Frances Farmer, The Actress Who Ended Up Lobotomized
Frances Farmer dared to be stubborn and they called her hysterical. She dared to have a voice and ask for more interesting roles, and they called her naive.
When she wanted to escape from that world, it was already too late. That was when they started to call her “crazy.”
Today not many people probably recognize the name Frances Farmer anymore. She’s yet another woman lost in the haze of time.
Behind that dusty curtain where we stash the interesting stories from another time, some of which are a muffled cry for help that we need to listen to even now.
But, in the world of psychiatry, the actress‘s name is very well known. There are a few reasons for this. One of the main ones: the psychological treatments they subjected this woman to over the years reflect a dark, terrible time in psychiatry. One where women, strangely, tended to be the most direct victims…
Frances Farmer, A Woman Raised to Have a Voice and Be Famous
We have a lot of documentation on Frances Farmer’s life. Her own sister published the book “Look Back in Love.” In it, she talked about all the awful experiences the young actress had to go through over the years she spent in various psychiatric wards.
The research in “Will There Really Be a Morning?” sheds light on her personality as well as her family, and whether she really did suffer, as they said, from paranoid schizophrenia.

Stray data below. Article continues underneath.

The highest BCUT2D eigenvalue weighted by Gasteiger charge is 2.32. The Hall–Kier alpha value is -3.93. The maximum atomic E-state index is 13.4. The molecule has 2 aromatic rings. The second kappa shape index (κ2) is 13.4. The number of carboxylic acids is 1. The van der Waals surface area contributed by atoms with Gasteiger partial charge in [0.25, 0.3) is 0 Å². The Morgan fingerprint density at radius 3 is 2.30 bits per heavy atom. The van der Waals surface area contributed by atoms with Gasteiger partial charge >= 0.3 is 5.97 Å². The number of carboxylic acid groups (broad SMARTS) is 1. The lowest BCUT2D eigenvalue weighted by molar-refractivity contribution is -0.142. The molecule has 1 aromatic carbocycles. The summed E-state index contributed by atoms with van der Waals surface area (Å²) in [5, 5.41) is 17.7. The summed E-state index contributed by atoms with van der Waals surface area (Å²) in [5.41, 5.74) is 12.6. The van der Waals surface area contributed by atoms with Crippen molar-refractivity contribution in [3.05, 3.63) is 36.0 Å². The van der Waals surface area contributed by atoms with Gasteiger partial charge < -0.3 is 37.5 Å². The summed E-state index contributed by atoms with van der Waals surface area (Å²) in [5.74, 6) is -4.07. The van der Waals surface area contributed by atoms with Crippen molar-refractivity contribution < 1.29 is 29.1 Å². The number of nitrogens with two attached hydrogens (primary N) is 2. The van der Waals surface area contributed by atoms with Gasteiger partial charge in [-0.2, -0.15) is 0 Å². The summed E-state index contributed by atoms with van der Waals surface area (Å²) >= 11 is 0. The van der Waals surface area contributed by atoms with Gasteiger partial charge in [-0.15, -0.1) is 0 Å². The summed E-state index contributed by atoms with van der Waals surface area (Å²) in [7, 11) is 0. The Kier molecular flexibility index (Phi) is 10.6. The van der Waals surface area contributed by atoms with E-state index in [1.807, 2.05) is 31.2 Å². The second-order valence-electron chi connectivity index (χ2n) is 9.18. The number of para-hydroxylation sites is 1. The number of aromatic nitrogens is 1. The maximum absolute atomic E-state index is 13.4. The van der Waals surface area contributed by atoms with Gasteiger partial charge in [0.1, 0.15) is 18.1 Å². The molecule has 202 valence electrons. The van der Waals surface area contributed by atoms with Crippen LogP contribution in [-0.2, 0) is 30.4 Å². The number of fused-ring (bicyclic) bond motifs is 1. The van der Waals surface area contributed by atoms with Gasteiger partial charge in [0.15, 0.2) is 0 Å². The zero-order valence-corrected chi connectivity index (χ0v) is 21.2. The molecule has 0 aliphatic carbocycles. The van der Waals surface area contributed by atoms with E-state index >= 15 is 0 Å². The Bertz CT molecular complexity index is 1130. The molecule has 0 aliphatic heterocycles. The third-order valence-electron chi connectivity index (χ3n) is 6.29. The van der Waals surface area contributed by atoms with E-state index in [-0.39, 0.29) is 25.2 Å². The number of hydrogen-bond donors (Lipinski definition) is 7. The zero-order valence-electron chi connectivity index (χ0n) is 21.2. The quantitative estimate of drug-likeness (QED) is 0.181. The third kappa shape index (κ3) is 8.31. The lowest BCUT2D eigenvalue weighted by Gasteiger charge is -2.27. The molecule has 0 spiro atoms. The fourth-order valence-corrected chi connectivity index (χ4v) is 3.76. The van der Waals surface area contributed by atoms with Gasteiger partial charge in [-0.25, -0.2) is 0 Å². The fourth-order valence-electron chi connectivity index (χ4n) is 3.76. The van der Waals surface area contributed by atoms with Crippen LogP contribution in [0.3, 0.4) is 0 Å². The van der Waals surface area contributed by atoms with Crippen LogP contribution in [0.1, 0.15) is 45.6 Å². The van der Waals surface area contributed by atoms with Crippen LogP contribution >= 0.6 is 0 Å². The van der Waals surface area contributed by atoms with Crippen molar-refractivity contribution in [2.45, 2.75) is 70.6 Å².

Be that as it may, as it always is with these complex cases, there’s something we can’t leave out. Her upbringing and the historical context are very important.
We mentioned that Frances was too bold of a woman for her time. She was like that because her mother started her off early giving her a voice. Teaching her how to give her opinion and to always question things.
By the time she was a teenager, she’d managed to appear in local Seattle newspapers. She did it by giving powerful speeches about women believing in god or not, based on Nietzsche’s writing.
Later, her mother signed her up for theater classes with one very specific goal in mind. It was related to satisfying a personal desire that she never achieved in her own youth. She had wanted to became famous in the movies.
Frances got famous in college, still keeping up one of her favorite activities: writing critical articles about the day’s society.
Don’t Talk, Don’t Argue, Obey
By 1935, Frances Farmer had already been in a few movies. She’d also accomplished her main objective: to get a degree in journalism.
But, before she started to go that direction, her mother convinced her otherwise. She told her to temporarily put her professional career on hold and focus on the world of stage. Frances agreed and her agent got her an audition with Paramount Pictures.
The screen test couldn’t have been easier. She had to wear a pretty dress, sit down, and look at the camera. Frances Farmer had a classic beauty that occasionally showed insolence and bold seductiveness. That was more than enough for the movie industry.